Difference between revisions of "REST Security Cheat Sheet"
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= Introduction =
= Introduction =
Revision as of 13:45, 31 July 2012
DRAFT CHEAT SHEET - WORK IN PROGRESS
REST or REpresentational State Transfer is a means of expressing specific entities in a system by URL path elements, REST is not an architecture but it is an architectural style to build services on top of the Web. REST allows interaction with a web-based system via simplified URL's rather than complex request body or POST parameters to request specific items from the system. This document serves as a guide (although not exhaustive) of best practices to help REST-based services.
Check Authorization for User-Specific Entities
While REST is useful for targeting specific entities in the system, the URL itself should not be the only authorizing token for sensitive entities (such as account transactions, personally-identifying information, etc.). Proper authentication should take place, and the token for authorization should be sent as a cookie. Furthermore, no Personally-Identifiable Information (such as bank-account number, credit card number, etc.) should be used as a parameter to request an entity. See the [DOR (Direct Object Reference) Prevention Cheat Sheet] for strategies for preventing Direct Object Reference weaknesses.
Whitelist-Only Response Types
It is common for REST services to allow multiple response types (e.g. application/xml or application/json, and the client specifies the preferred order of response types by the Accept header in the request. Do NOT simply copy the Accept header to the Content-type header of the response. Reject the request (ideally with a 406 Not Acceptable response) if the Accept header does not specifically contain one of the allowable types.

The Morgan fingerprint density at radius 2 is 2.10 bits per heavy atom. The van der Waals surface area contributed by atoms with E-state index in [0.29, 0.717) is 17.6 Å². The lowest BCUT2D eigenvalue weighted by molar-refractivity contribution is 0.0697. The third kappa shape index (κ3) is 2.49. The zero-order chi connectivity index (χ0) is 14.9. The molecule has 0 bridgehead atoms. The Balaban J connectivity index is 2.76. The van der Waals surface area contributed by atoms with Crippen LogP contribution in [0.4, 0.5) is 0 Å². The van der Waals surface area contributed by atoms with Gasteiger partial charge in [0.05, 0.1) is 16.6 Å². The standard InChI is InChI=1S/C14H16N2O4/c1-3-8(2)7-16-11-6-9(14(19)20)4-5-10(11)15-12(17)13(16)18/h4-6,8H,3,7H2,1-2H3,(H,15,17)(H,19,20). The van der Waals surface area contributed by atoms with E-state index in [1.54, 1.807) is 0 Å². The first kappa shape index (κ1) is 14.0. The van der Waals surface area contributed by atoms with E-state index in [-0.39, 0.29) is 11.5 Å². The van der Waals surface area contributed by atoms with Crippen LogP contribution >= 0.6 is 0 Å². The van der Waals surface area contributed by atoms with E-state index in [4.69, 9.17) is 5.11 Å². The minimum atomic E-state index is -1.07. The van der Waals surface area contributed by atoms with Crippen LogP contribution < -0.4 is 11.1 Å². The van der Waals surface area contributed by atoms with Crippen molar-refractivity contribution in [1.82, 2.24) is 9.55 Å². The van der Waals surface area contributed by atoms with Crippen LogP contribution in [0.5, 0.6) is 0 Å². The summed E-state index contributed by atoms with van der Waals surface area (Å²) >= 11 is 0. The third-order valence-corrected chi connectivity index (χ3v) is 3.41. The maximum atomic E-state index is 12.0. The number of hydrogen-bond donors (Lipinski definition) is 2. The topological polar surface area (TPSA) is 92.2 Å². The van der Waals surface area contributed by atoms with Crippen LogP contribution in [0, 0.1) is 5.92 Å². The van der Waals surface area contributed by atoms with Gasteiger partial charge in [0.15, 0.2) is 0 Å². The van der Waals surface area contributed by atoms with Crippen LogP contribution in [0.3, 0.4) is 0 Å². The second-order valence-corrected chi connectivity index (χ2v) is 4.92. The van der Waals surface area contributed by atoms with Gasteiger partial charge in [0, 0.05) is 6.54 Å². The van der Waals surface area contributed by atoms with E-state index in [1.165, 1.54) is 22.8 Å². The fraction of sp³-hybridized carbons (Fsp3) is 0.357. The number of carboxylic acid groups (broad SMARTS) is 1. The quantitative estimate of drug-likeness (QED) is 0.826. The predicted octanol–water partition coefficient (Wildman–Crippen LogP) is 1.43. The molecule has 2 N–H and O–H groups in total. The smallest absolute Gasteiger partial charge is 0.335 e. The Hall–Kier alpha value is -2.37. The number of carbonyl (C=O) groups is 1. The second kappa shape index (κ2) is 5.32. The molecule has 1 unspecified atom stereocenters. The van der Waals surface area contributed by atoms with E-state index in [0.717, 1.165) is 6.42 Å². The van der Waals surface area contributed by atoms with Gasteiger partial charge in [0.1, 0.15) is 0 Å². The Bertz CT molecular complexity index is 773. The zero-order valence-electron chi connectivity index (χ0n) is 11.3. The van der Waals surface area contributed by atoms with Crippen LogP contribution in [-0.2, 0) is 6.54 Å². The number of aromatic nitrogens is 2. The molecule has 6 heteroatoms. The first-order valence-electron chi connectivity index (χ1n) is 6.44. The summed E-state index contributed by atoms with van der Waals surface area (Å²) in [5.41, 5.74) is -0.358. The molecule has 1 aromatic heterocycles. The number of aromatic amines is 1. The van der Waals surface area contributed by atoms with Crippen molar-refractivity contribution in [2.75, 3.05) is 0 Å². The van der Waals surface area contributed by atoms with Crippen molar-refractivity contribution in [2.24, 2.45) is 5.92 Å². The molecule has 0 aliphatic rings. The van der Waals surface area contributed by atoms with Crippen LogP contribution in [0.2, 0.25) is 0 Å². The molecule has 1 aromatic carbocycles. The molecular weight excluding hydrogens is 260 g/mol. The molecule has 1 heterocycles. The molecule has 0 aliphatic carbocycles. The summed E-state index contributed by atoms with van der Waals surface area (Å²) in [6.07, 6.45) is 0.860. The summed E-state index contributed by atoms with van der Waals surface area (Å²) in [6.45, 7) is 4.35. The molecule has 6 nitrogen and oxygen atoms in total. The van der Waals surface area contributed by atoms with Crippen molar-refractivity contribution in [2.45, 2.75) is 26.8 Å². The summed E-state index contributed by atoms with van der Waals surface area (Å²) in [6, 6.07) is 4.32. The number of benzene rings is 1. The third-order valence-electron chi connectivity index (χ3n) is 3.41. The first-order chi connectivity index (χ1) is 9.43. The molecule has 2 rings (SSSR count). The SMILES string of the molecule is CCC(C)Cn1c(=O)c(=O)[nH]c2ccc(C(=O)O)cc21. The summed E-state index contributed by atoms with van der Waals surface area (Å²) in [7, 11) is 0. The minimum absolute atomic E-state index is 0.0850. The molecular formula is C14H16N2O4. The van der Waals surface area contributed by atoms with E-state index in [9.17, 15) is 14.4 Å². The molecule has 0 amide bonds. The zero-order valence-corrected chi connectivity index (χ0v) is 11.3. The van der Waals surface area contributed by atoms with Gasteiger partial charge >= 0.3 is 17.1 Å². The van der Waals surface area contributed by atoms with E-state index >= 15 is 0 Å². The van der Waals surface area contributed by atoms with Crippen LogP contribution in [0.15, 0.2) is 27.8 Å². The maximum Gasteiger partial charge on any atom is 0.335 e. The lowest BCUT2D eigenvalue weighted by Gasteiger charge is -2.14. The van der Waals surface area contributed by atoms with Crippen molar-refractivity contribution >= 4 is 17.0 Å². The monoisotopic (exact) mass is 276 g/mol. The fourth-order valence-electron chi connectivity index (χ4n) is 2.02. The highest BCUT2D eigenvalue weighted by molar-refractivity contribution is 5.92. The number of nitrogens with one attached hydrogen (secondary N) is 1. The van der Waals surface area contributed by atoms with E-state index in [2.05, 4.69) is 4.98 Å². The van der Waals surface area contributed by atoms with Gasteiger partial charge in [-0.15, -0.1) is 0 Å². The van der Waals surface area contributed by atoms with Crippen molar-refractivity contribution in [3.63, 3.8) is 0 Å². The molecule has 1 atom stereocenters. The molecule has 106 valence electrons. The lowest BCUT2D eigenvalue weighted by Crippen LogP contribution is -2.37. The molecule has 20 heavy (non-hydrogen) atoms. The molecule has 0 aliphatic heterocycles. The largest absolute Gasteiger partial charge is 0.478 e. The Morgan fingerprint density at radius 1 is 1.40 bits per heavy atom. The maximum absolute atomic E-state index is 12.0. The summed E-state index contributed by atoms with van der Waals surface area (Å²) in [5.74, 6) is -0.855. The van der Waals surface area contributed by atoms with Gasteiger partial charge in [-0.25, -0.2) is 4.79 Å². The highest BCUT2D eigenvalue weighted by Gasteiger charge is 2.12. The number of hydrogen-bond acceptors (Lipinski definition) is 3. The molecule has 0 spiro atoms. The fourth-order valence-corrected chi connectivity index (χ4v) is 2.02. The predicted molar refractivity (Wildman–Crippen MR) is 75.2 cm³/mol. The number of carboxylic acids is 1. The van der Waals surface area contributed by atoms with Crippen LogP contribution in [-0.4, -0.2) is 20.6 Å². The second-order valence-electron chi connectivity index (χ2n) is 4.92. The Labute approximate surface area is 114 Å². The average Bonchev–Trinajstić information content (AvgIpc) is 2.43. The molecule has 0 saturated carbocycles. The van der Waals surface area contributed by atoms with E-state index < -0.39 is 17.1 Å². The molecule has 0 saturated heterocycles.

Because there are many MIME types for the typical response types, it's important to document for clients specifically which MIME types should be used.
Whitelist Allowable Methods
It is common with RESTful services to allow multiple methods for a given URL for different operations on that entity. For example, a GET request might read the entity while POST would update an existing entity, PUT would create a new entity, and DELETE would delete an existing entity. It is important for the service to properly restrict the allowable verbs such that only the allowed verbs will work, all others return a proper response code (for example, a 403 Forbidden).
In Java EE in particular, this can be difficult to implement properly. See Bypassing Web Authentication and Authorization with HTTP Verb Tampering for an explanation of this common misconfiguration.
Authentication for a REST-based service should not take place by passing the user ID and password in path elements of the URL. URL's are commonly cached by browsers, proxies, etc. so sensitive information should not be included directly in the URL.
OWASP Cheat Sheets Project Homepage
Developer Cheat Sheets (Builder)
- Authentication Cheat Sheet
- Choosing and Using Security Questions Cheat Sheet
- Clickjacking Defense Cheat Sheet
- C-Based Toolchain Hardening Cheat Sheet
- Cross-Site Request Forgery (CSRF) Prevention Cheat Sheet
- Cryptographic Storage Cheat Sheet
- DOM based XSS Prevention Cheat Sheet
- Forgot Password Cheat Sheet
- HTML5 Security Cheat Sheet
- Input Validation Cheat Sheet
- JAAS Cheat Sheet
- Logging Cheat Sheet
- .NET Security Cheat Sheet
- Password Storage Cheat Sheet
- Pinning Cheat Sheet
- Query Parameterization Cheat Sheet
- Ruby on Rails Cheatsheet
- REST Security Cheat Sheet
- Session Management Cheat Sheet
- SQL Injection Prevention Cheat Sheet
- Transport Layer Protection Cheat Sheet
- Unvalidated Redirects and Forwards Cheat Sheet
- User Privacy Protection Cheat Sheet
- Web Service Security Cheat Sheet
- XSS (Cross Site Scripting) Prevention Cheat Sheet
Assessment Cheat Sheets (Breaker)
Mobile Cheat Sheets
OpSec Cheat Sheets (Defender)
Draft Cheat Sheets
- OWASP Top Ten Cheat Sheet
- Access Control Cheat Sheet
- Application Security Architecture Cheat Sheet
- Business Logic Security Cheat Sheet
- PHP Security Cheat Sheet
- Secure Coding Cheat Sheet
- Secure SDLC Cheat Sheet
- Threat Modeling Cheat Sheet
- Web Application Security Testing Cheat Sheet
- Grails Secure Code Review Cheat Sheet
- IOS Application Security Testing Cheat Sheet
- Key Management Cheat Sheet
- Insecure Direct Object Reference Prevention Cheat Sheet
- Content Security Policy Cheat Sheet
Authors and Primary Editors
First Last - first.last [at] owasp.org